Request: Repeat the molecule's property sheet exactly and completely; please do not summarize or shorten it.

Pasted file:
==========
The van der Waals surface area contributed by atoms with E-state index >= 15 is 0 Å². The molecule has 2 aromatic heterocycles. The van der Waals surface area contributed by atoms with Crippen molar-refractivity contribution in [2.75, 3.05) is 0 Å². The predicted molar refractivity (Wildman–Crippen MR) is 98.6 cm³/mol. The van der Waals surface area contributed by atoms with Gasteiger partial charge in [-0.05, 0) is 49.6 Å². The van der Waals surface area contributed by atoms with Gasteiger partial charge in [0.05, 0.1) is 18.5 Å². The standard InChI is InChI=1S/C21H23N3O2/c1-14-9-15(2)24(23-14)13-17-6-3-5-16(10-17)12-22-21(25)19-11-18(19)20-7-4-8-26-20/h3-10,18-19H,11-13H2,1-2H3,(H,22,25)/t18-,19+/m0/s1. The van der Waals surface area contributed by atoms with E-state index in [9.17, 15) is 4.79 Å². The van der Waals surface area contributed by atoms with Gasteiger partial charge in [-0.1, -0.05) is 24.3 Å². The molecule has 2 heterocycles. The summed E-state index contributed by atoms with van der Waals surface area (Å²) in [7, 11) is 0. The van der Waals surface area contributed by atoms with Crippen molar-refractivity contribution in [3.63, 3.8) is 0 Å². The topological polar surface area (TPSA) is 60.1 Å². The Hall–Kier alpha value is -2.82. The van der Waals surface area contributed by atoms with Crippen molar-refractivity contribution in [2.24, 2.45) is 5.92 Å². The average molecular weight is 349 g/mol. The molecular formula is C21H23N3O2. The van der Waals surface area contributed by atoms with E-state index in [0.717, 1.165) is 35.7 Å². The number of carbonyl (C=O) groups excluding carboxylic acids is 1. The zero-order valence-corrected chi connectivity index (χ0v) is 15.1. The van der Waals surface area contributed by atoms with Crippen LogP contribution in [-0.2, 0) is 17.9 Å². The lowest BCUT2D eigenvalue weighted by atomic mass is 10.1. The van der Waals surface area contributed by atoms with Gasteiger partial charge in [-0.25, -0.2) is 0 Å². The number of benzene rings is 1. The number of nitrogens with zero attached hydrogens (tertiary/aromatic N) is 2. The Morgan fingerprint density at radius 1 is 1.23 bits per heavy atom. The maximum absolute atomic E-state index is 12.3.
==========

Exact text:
The van der Waals surface area contributed by atoms with E-state index >= 15 is 0 Å². The molecule has 2 aromatic heterocycles. The van der Waals surface area contributed by atoms with Crippen molar-refractivity contribution in [2.75, 3.05) is 0 Å². The predicted molar refractivity (Wildman–Crippen MR) is 98.6 cm³/mol. The van der Waals surface area contributed by atoms with Gasteiger partial charge in [-0.05, 0) is 49.6 Å². The van der Waals surface area contributed by atoms with Gasteiger partial charge in [0.05, 0.1) is 18.5 Å². The standard InChI is InChI=1S/C21H23N3O2/c1-14-9-15(2)24(23-14)13-17-6-3-5-16(10-17)12-22-21(25)19-11-18(19)20-7-4-8-26-20/h3-10,18-19H,11-13H2,1-2H3,(H,22,25)/t18-,19+/m0/s1. The van der Waals surface area contributed by atoms with E-state index in [9.17, 15) is 4.79 Å². The van der Waals surface area contributed by atoms with Gasteiger partial charge in [-0.1, -0.05) is 24.3 Å². The molecule has 2 heterocycles. The summed E-state index contributed by atoms with van der Waals surface area (Å²) in [7, 11) is 0. The van der Waals surface area contributed by atoms with Crippen molar-refractivity contribution in [3.63, 3.8) is 0 Å². The topological polar surface area (TPSA) is 60.1 Å². The Hall–Kier alpha value is -2.82. The van der Waals surface area contributed by atoms with Crippen molar-refractivity contribution in [2.24, 2.45) is 5.92 Å². The average molecular weight is 349 g/mol. The molecular formula is C21H23N3O2. The van der Waals surface area contributed by atoms with E-state index in [0.717, 1.165) is 35.7 Å². The number of carbonyl (C=O) groups excluding carboxylic acids is 1. The zero-order valence-corrected chi connectivity index (χ0v) is 15.1. The van der Waals surface area contributed by atoms with Crippen LogP contribution in [-0.2, 0) is 17.9 Å². The lowest BCUT2D eigenvalue weighted by atomic mass is 10.1. The van der Waals surface area contributed by atoms with Gasteiger partial charge in [-0.25, -0.2) is 0 Å². The number of benzene rings is 1. The number of nitrogens with zero attached hydrogens (tertiary/aromatic N) is 2. The Morgan fingerprint density at radius 1 is 1.23 bits per heavy atom. The maximum absolute atomic E-state index is 12.3.